RE-LAPSE: Resin Printer Time-Lapse Recording with ESP32 CAM and Blynk
For years I’ve been using FDM printers as my go-to for 3D printing, but recently expanded my horizons into resin printing. I like my LuzlBot Mini 2 but can never get it dialed to the point were I can achieve quality similar to resin prints. An aside to all this was the desire to record time-lapse videos – which is challenging on FDM printers as you need to integrate into the controller / g-code, and I just don’t have the patience for that at this time. For resin printers, creating a time-lapse is straight forward. Just trigger a frame capture with each layer change (or multiple layer changes if you like). Since each time a layer is cured, the UV light comes on, you simply need to watch that light with a sensor and trigger a frame capture which builds into a movie over time. Sounds easy right? Well, the hardware part is. Software, not so much, but I had some help thanks to some awesome code out there (credits within the sketch). FYI stay tune as hot on the heels of this build is the next iteration of this where I pair an M5Stick-C Plus MCU with a GoPro to automate high quality time-lapse recording.
How It Works:
I used an ESP 32 CAM MCU which comes equipped with an OV2640 camera, WiFi, Bluetooth, SD card and a built in LED – which is great as all these components were necessary. The only other addition aside from wires, connectors and a cap is a photoresistor (LDR) sensor. It should work on most any resin printer as most are based on the same technology – they use UV light to cure each layer. The light comes on, cures a layer, goes off, then the printer raises and lowers the print. Repeat. The ESP watches for changes in light (UV on/off) via the LDR sensor which translates to a voltage change which is used to trigger taking a frame of the movie.
The LDR sensor is wired into the back of my Elegoo Mars Ultra 4K resin printer. It’s non-intrusive in that it’s not tied into the printer’s main board or other electronics. It simply mounts internally and faces the area where UV LEDs illuminate upward onto the LCD screen. The sensor readings can be tweaked to determine “dark” vs “light”, so even if there is some ambient light near the sensor, that can be scrubbed out.
Hardware is composed of an LDR sensor (watches the printer UV light) and the ESP32 CAM which does the bulk of the lifting (AVI movie creation, watching timers, frame capture and movie completion as well as the rest of the computing work). It also uses the Blynk app (phone) as a HMI interface to show status updates via the terminal window, start/stop, frame status, and also has a delay slider to delay recording start by a selected # of minutes. This is needed as the first ~100 layers can’t be seen due to the height of the resin bed lip.
When a recording is started the ESP checks the SD card, creates an AVI file to start dumping frames into, captures frames while in operation, then processes and closes the AVI into a proper time-lapse movie when the recording has stopped.
- Records time-lapse AVI movies to the SD card
- The app controls logging, start/stop, frame status , and also has a delay slider to delay start recording by x minutes.
- The ESP has a number of features as well including a timer watch that triggers after 120 seconds of inactivity. The assumption is the print is done (no more UV light on/off cycles) and trigger the recording to stop and to complete the movie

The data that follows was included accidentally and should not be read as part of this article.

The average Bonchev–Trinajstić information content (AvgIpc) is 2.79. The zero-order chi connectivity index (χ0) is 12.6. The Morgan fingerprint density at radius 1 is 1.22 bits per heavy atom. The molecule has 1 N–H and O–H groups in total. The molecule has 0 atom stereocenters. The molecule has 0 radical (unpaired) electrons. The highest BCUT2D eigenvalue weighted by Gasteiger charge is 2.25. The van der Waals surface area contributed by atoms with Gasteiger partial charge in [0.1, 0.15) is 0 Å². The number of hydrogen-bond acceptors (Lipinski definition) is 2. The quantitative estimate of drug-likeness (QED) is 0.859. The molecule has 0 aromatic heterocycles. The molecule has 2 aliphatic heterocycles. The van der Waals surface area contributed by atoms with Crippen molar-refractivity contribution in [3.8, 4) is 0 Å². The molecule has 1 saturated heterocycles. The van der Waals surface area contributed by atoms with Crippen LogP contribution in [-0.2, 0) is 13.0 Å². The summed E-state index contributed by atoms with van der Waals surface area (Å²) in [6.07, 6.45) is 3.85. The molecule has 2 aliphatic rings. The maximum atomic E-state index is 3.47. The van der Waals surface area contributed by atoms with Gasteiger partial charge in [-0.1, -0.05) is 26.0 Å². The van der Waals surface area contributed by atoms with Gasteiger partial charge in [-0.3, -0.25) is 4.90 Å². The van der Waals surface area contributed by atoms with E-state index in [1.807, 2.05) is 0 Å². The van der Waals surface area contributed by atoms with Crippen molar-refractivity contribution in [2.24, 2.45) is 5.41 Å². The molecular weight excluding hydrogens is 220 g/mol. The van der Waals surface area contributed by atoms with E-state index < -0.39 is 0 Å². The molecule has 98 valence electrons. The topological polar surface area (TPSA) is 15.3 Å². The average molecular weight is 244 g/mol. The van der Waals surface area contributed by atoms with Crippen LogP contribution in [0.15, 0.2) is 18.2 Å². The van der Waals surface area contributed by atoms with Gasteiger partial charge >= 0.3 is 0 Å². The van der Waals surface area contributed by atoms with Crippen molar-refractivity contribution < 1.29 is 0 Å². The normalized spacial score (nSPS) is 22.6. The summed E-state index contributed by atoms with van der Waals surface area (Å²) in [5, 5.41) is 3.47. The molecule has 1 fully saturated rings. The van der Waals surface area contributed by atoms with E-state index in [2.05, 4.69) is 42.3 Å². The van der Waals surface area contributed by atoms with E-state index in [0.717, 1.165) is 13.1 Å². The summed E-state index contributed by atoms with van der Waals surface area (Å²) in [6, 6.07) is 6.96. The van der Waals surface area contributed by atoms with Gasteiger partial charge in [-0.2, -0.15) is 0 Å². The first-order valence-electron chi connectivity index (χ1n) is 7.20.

- I also added a feature to view stills via web-browser on my phone. This allows me to ensure the camera is pointed at the right spot as well as adjust environment variables such as lighting. Initially I had used a live streaming option but it bogged the ESP down too much, so I reverted to this method (take picture and view). Key is it works.
The Good / The Bad:
Pins pins pins!!! The ESP32 cam is a great little unit but the built-in SD/Camera/LEDs etc take up all the available pins. Which left nothing to use for the LDR. To solve this I had to get creative. The tiny red on-board LED was not needed, and it’s on Pin 33. So, simply de-soldering the resistor nearby it opens up Pin 33 for the LDR. I had to solder a wire directly to the ESP32 mainboard pin 33 and ran that to the LDR. So, to do this, you will need to do some surgery, but it’s pretty easy!
Components / BOM:
- ESP 32 CAM MCU. Note: It doesn’t have USB for loading sketches, so don’t forget to add a TTL adapter, or buy both together (link above)
- LDR Photoresistors (suggest getting > 1)
- You’ll also want a breadboard, headers, connectors and wiring. I use Banggood and suggest checking there as they have most of this stuff.
- If you are looking for a resin printer, check some out here.
- Don’t forget a good USB power supply (2 Amps should do). In this case, it’s not using the USB connector, but instead a separate connector wired to the 5V in with a 1000uF capacitor in parallels to stabilize power demand.
- Full disclosure, I get a small referral fee if you buy from the above links. You don’t pay any more, but a fraction goes to me to help support my projects.
The hardware build is pretty much straight forward. Power is provided from a 5V USB cable. This drives the ESP and the LDR. The LDR is wired to 5V, GND and data pin 33 with a 10K resistor across the data pin and GND. Because the ESP32 CAM was so thin on available pins, I had to hack out the red LED on the back (not needed) and directly solder to pin 33 on the ESP board itself (not shown in the picture). I had hoped not to do this bit all other pins were used by either the camera or SD card. I also wired connections in to RX/TX/5V/GND for future firmware updates. I had thought about using OTA but think there would have been issues due to the demand on processing etc. Note: I also added a 1000uF cap to smooth out power (not shown below, but in other pictures).
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